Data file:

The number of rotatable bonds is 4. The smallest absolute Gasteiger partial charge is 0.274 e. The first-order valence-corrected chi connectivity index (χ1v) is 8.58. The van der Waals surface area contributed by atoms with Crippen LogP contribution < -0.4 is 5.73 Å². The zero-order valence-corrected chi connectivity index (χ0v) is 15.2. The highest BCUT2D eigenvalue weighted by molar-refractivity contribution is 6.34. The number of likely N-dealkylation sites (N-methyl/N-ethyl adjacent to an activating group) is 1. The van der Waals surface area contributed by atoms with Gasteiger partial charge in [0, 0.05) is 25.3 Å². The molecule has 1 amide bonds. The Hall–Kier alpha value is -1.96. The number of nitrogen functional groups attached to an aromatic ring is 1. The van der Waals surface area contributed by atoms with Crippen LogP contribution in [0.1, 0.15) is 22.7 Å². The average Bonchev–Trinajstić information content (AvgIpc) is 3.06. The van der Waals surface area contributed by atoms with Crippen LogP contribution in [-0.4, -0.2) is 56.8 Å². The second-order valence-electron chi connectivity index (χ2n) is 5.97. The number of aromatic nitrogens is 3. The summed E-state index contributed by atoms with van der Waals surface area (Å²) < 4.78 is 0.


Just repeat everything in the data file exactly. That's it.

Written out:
The number of rotatable bonds is 4. The smallest absolute Gasteiger partial charge is 0.274 e. The first-order valence-corrected chi connectivity index (χ1v) is 8.58. The van der Waals surface area contributed by atoms with Crippen LogP contribution < -0.4 is 5.73 Å². The zero-order valence-corrected chi connectivity index (χ0v) is 15.2. The highest BCUT2D eigenvalue weighted by molar-refractivity contribution is 6.34. The number of likely N-dealkylation sites (N-methyl/N-ethyl adjacent to an activating group) is 1. The van der Waals surface area contributed by atoms with Gasteiger partial charge in [0, 0.05) is 25.3 Å². The molecule has 1 amide bonds. The Hall–Kier alpha value is -1.96. The number of nitrogen functional groups attached to an aromatic ring is 1. The van der Waals surface area contributed by atoms with Crippen LogP contribution in [0.1, 0.15) is 22.7 Å². The average Bonchev–Trinajstić information content (AvgIpc) is 3.06. The van der Waals surface area contributed by atoms with Crippen LogP contribution in [-0.4, -0.2) is 56.8 Å². The second-order valence-electron chi connectivity index (χ2n) is 5.97. The number of aromatic nitrogens is 3. The summed E-state index contributed by atoms with van der Waals surface area (Å²) < 4.78 is 0.